Alt Title

Characteristics of social service agencies and board members : the DeKalb case

Publication Date


Document Type


First Advisor

Beaudry, James A.||Burchard, Waldo W.||Marshall, Hannah

Degree Name

M.A. (Master of Arts)

Legacy Department

Department of Sociology and Anthropology


Social service


This research is in large measure a replication of a voluntary association study conducted by Nicholas Babchuk, Ruth Marsey, andC. Wayne Gordon in a large eastern city (here called Eastern City). This study of De Kalb, Illinois, attempts to determine if the patterns noted ten years ago in a large urban area are present in a city much smaller in size. Both studies deal with the question of the community influence of a specific type of voluntary association - social service agency boards. This research considers a number of patterns that help to distinguish the influence social service agencies have on the local community. It does this by first considering the components of community influence that are available to social service agencies. It was hypothesized that agencies with more influence in the community would have characteristics that differ from agencies with less community influence. By comparison, agencies with greater influence were expected to have: higher budgets, instrumental functions, and greater perceived importance. In addition, these agencies were expected to have boards with a greater male dominance and individuals of higher status and greater community participation. For the most part, the findings of this De Kalb study support the findings of the Eastern City study. In both cities, agency budget is highly correlated with perceived agency importance. In addition, both cities show a marked male dominance of instrumental agencies as well as agencies perceived as highly important to the local community. In the same way, the De Kalb findings support a pattern expected but not tested in the Eastern City study - namely, that board members of high influence agencies are also more active in other community organizations. The one area in which the De Kalb findings differ radically from the Eastern City findings is in the status pattern of board members. Unlike Eastern City, the status of high importance board members is only slightly higher than the status of low importance board members. While there is some indication that this pattern results from a failure to accurately measure the De Kalb status system, the possibility exists that genuinely different patterns are present. In addition to considering predetermined hypotheses, this study sought patterns that could be the basis of further research. These patterns include: 1. Rising members in local economic institutions have the most to gain by belonging to highly ranked and visible agency boards, and to highly visible positions within these boards. 2. In high importance agencies, board members are drawn directly from outside the organization, while in low importance agencies, board members are drawn from within the group. 3. There is low cross-over between low and high importance agency boards. 4. Church boards are a major source of leadership training. 5. Occupation-related skills differ among agency boards.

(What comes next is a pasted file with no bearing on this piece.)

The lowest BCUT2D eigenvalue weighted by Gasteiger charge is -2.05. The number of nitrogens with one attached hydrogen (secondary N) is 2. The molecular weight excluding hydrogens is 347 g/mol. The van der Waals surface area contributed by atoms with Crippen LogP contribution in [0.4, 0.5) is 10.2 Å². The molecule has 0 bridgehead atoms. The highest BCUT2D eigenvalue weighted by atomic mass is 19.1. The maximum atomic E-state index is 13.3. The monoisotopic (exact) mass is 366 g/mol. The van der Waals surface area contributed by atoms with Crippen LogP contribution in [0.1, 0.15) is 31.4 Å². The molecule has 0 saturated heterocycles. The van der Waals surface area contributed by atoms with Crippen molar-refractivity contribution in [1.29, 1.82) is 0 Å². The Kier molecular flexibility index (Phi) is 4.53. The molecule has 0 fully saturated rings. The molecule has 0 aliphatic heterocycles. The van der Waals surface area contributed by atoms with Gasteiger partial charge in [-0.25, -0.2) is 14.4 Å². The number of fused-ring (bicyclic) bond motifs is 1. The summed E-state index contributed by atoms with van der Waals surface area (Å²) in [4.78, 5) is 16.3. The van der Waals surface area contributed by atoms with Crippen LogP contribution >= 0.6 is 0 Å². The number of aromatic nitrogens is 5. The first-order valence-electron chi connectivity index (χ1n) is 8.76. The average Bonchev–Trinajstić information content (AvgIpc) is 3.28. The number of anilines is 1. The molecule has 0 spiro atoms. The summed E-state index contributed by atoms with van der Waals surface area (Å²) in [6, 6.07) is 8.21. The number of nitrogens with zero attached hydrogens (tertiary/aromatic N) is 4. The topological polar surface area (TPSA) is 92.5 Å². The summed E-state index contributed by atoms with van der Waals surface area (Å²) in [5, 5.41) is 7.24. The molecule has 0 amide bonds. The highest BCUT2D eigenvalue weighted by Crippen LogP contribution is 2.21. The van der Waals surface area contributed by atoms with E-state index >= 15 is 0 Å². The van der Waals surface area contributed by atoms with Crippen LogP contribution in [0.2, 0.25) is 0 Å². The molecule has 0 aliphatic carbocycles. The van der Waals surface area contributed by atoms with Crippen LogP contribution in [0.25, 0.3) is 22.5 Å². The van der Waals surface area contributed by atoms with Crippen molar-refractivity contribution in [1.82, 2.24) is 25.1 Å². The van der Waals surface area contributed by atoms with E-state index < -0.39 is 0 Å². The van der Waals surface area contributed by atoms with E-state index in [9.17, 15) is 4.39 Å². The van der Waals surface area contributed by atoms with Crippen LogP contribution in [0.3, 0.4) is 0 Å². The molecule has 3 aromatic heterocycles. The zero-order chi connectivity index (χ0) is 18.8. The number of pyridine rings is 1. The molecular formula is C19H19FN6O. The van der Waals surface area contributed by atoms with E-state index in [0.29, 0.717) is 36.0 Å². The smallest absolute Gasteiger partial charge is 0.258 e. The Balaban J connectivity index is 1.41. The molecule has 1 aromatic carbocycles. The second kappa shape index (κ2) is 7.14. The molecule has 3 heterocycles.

Includes bibliographical references.


56 pages




Northern Illinois University

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